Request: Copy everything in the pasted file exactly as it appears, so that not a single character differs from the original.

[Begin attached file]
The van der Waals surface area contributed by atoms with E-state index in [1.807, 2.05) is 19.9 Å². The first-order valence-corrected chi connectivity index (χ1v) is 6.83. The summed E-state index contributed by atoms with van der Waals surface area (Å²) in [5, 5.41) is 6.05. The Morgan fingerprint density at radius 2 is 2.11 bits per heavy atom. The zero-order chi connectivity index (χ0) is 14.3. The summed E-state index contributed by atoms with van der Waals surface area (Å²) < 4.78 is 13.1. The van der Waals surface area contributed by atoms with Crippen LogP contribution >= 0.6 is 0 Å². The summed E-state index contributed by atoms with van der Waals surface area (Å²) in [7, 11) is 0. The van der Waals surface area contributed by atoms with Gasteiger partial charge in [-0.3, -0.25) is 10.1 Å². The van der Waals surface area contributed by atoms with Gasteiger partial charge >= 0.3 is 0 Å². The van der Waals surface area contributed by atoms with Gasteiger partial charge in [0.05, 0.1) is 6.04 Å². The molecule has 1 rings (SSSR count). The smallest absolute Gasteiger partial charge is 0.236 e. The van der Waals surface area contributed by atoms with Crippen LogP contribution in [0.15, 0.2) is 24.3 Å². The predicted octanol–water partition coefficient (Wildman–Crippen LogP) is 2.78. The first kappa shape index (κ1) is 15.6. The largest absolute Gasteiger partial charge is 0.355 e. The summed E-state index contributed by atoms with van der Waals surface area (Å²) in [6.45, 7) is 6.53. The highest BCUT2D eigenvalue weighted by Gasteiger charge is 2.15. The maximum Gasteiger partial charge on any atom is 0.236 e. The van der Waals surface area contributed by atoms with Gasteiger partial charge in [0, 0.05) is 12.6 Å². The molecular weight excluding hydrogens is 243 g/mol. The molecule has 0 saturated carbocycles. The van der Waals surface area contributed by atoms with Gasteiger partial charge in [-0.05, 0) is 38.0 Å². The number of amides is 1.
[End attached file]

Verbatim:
The van der Waals surface area contributed by atoms with E-state index in [1.807, 2.05) is 19.9 Å². The first-order valence-corrected chi connectivity index (χ1v) is 6.83. The summed E-state index contributed by atoms with van der Waals surface area (Å²) in [5, 5.41) is 6.05. The Morgan fingerprint density at radius 2 is 2.11 bits per heavy atom. The zero-order chi connectivity index (χ0) is 14.3. The summed E-state index contributed by atoms with van der Waals surface area (Å²) < 4.78 is 13.1. The van der Waals surface area contributed by atoms with Crippen LogP contribution >= 0.6 is 0 Å². The summed E-state index contributed by atoms with van der Waals surface area (Å²) in [7, 11) is 0. The van der Waals surface area contributed by atoms with Gasteiger partial charge in [-0.3, -0.25) is 10.1 Å². The van der Waals surface area contributed by atoms with Gasteiger partial charge >= 0.3 is 0 Å². The van der Waals surface area contributed by atoms with Gasteiger partial charge in [0.05, 0.1) is 6.04 Å². The molecule has 1 rings (SSSR count). The smallest absolute Gasteiger partial charge is 0.236 e. The van der Waals surface area contributed by atoms with Crippen LogP contribution in [0.15, 0.2) is 24.3 Å². The predicted octanol–water partition coefficient (Wildman–Crippen LogP) is 2.78. The first kappa shape index (κ1) is 15.6. The largest absolute Gasteiger partial charge is 0.355 e. The summed E-state index contributed by atoms with van der Waals surface area (Å²) in [6.45, 7) is 6.53. The highest BCUT2D eigenvalue weighted by Gasteiger charge is 2.15. The maximum Gasteiger partial charge on any atom is 0.236 e. The van der Waals surface area contributed by atoms with Gasteiger partial charge in [0, 0.05) is 12.6 Å². The molecular weight excluding hydrogens is 243 g/mol. The molecule has 0 saturated carbocycles. The van der Waals surface area contributed by atoms with Gasteiger partial charge in [-0.05, 0) is 38.0 Å². The number of amides is 1.